Yoga warm-ups and hot tub wind-downs: how to get the most from your ski holiday


My body clock always wakes me up early and there’s no better start to a day of skiing than to watch the sunrise. In the French Alps, watching the sunrise feels like the ultimate indulgence. As pink turns to orange over snow-capped mountain peaks, everywhere is still and quiet. The higher you are in the mountains, the better.

If there’s time, I usually try to warm up with 20 minutes of yoga. My favourite is sun salutations, mat facing the window. The movement warms up my body and mind, switching on core muscles (ideal for skiing) and gently stretching out any stiffness from the previous day.

It’s the perfect, mindful ritual to kick off a day on the slopes, to really notice the mountains before the day of fun begins.

Abi Butcher
Abi Butcher. Photograph: Tristan Kennedy

Breakfast is crucial if you want to maximise your day. Without it you’ll find energy levels will start to drop by mid-morning, regardless of how much coffee you’ve had. I find fruit and yoghurt with nuts and seeds, followed by eggs for a protein boost, is the ideal start to my day of skiing – although a pain au chocolat often finds its way on to my plate, too.

I plan my day using a piste map or the resort app – where to go, where to stop, which runs to ski. If some of your group or family are in ski school, arrange a midday meeting point before you set out, so everyone knows what they are doing in case a phone dies or a splinter group emerges.

If it’s your first day, try to organise your ski equipment the day before, so you can get straight on to the pistes in the morning. There’s nothing more frustrating than spending the first few hours of your holiday chasing around after the right pair of boots or skis.

A physiotherapist once told me that the best warm-up for skiing is walking to the lifts, so try to walk all the way there or get off the resort shuttle bus a stop early and make your way there on foot. If you’re staying in a ski-in, ski-out hotel (such as Club Med’s resorts in La Rosière, Grand Massif Samoëns Morillon and Val Thorens), take the stairs to breakfast or the ski boot room. Or warm up with a class in Club Med’s yoga school, where the programme has been created by renowned yoga teacher Heberson Oliveira.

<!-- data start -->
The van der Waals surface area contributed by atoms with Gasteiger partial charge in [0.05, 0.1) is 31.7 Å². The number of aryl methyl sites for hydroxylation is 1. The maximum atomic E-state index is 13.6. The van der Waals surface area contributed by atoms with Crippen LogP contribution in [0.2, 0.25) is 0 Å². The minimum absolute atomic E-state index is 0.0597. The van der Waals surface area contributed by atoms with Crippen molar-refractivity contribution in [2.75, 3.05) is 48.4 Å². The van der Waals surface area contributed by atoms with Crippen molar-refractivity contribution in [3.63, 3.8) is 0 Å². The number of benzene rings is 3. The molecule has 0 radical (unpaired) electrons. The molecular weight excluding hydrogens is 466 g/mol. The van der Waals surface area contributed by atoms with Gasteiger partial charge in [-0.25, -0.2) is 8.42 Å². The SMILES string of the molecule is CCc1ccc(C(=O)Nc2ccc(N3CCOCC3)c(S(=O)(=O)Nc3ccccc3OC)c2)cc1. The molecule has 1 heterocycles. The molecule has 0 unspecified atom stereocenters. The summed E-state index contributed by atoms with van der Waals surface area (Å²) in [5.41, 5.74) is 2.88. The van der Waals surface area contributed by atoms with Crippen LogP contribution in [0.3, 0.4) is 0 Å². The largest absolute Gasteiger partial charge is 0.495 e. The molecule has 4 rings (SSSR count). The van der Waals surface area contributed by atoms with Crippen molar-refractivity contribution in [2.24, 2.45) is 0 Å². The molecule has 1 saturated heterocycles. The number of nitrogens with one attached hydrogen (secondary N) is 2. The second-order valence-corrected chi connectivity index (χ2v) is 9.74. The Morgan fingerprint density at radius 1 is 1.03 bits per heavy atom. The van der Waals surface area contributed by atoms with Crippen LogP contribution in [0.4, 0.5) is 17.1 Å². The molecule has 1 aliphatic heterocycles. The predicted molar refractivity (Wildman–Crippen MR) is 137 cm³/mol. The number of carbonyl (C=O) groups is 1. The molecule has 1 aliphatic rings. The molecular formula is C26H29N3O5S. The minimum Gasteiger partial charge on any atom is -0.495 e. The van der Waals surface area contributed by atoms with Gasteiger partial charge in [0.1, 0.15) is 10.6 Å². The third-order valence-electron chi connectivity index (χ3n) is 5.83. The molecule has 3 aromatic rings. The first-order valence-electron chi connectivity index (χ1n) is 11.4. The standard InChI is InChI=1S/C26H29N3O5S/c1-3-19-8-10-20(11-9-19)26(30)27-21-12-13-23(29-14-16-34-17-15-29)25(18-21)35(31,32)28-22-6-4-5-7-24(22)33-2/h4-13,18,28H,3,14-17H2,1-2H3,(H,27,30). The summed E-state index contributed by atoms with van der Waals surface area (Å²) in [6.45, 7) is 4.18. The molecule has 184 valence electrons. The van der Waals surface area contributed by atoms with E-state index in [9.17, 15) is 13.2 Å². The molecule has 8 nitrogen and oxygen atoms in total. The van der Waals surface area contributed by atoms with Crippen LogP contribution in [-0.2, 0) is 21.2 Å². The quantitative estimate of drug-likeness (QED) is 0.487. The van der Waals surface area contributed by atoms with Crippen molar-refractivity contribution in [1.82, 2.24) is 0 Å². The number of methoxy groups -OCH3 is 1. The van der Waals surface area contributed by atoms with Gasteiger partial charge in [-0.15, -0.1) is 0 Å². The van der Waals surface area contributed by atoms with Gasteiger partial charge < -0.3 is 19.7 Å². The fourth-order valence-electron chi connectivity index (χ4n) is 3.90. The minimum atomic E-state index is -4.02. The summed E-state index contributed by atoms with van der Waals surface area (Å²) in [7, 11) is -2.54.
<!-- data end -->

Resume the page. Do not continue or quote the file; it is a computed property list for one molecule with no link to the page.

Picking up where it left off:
Young man skiing downhill in Alps. Beautiful clear blue sky. Winter sports and recreation.
Warm up by practising your turns on freshly groomed snow. Photograph: Jag_cz/Getty Images/iStockphoto

Then you’re out in the fresh air, clipping on the skis and taking your first run on perfect corduroy, freshly groomed snow. Take it slowly at first and practise every kind of turn you will use throughout the day – short turns to long, carving turns, warming up your muscles and getting your brain into the zone.

I like to stop for a hot chocolate or coffee on the mountain at mid-morning for a refuel. Mountain huts are full of character, as are their owners.

Lunch on the slopes is a highlight, but I try not to eat too much. If you overeat at lunch, your body starts to use a lot of energy in digesting food, which can make your legs feel wobbly. If you’re enjoying lunch outside in the sunshine, keep topped up with sunscreen – make sure you use at least SPF30.

If you still have some energy, skiing until the lifts close is a must and slopes start to get less crowded as the day wears on. My favourite trick is to enjoy a hot chocolate, or cheeky vin chaud, at the highest restaurant in the resort and wait until the crowds clear before skiing down as the sun starts to set. It gets chilly, but is worth the effort as the mountains take on a magical aura at sunset. Just make sure you don’t miss the last lift back.

04 Alpes La Rosiere heated pool
At the end of the day, a swim in a heated pool is the perfect muscle relaxer

There may be more restrictions on après this year due to Covid, but toasting the memories of another fantastic day of skiing is a must. Why not hop into a hot tub or, if you’re staying at a Club Med resort, relax your muscles with a swim in a heated pool – there’s no better way to wind down and soothe tired legs.

Finally, indulge in a hearty supper – you’ve earned it! If you’re going for a cheese fondue or raclette, eat slowly – there’s always a time lag on feeling full and all of a sudden you can feel uncomfortably full (we’ve all done it).

I’m such a ski purist that I love an early night, sinking into my duvet with a book and cup of hot water – at altitude it’s important to keep hydrated.

If you can get between seven and nine hours’ sleep, the ideal number of hours according to experts, you’ll be fresh and raring to go skiing the next day. And what can be better than waking up to watch the sunrise in the mountains before a day of skiing? Nothing, as far as I’m concerned.

Club Med ski holidays in the French Alps are the ideal winter break – visit here to find out more. Also discover Club Med’s exciting new luxury resorts Club Med Val d’Isère and Club Med Tignes for Winter 2022 and 2023.